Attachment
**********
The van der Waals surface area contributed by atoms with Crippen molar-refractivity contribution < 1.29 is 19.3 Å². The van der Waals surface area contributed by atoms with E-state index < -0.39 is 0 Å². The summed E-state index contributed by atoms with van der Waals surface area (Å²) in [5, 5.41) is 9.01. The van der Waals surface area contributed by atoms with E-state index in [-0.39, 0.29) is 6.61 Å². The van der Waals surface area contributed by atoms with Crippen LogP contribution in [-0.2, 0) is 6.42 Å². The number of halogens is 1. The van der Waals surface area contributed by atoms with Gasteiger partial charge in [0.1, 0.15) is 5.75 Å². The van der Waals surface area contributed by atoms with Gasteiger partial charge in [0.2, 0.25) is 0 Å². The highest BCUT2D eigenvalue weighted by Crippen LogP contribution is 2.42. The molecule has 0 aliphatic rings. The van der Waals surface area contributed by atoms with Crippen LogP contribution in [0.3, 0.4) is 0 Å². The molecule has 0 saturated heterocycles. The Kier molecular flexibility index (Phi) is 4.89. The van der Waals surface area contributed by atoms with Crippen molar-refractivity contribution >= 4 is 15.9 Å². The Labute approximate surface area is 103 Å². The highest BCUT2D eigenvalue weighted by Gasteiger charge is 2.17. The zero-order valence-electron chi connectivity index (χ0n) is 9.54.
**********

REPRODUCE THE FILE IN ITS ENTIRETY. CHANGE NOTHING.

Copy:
The van der Waals surface area contributed by atoms with Crippen molar-refractivity contribution < 1.29 is 19.3 Å². The van der Waals surface area contributed by atoms with E-state index < -0.39 is 0 Å². The summed E-state index contributed by atoms with van der Waals surface area (Å²) in [5, 5.41) is 9.01. The van der Waals surface area contributed by atoms with E-state index in [-0.39, 0.29) is 6.61 Å². The van der Waals surface area contributed by atoms with Crippen LogP contribution in [-0.2, 0) is 6.42 Å². The number of halogens is 1. The van der Waals surface area contributed by atoms with Gasteiger partial charge in [0.1, 0.15) is 5.75 Å². The van der Waals surface area contributed by atoms with Gasteiger partial charge in [0.2, 0.25) is 0 Å². The highest BCUT2D eigenvalue weighted by Crippen LogP contribution is 2.42. The molecule has 0 aliphatic rings. The van der Waals surface area contributed by atoms with Crippen LogP contribution in [0.3, 0.4) is 0 Å². The molecule has 0 saturated heterocycles. The Kier molecular flexibility index (Phi) is 4.89. The van der Waals surface area contributed by atoms with Crippen molar-refractivity contribution >= 4 is 15.9 Å². The Labute approximate surface area is 103 Å². The highest BCUT2D eigenvalue weighted by Gasteiger charge is 2.17. The zero-order valence-electron chi connectivity index (χ0n) is 9.54.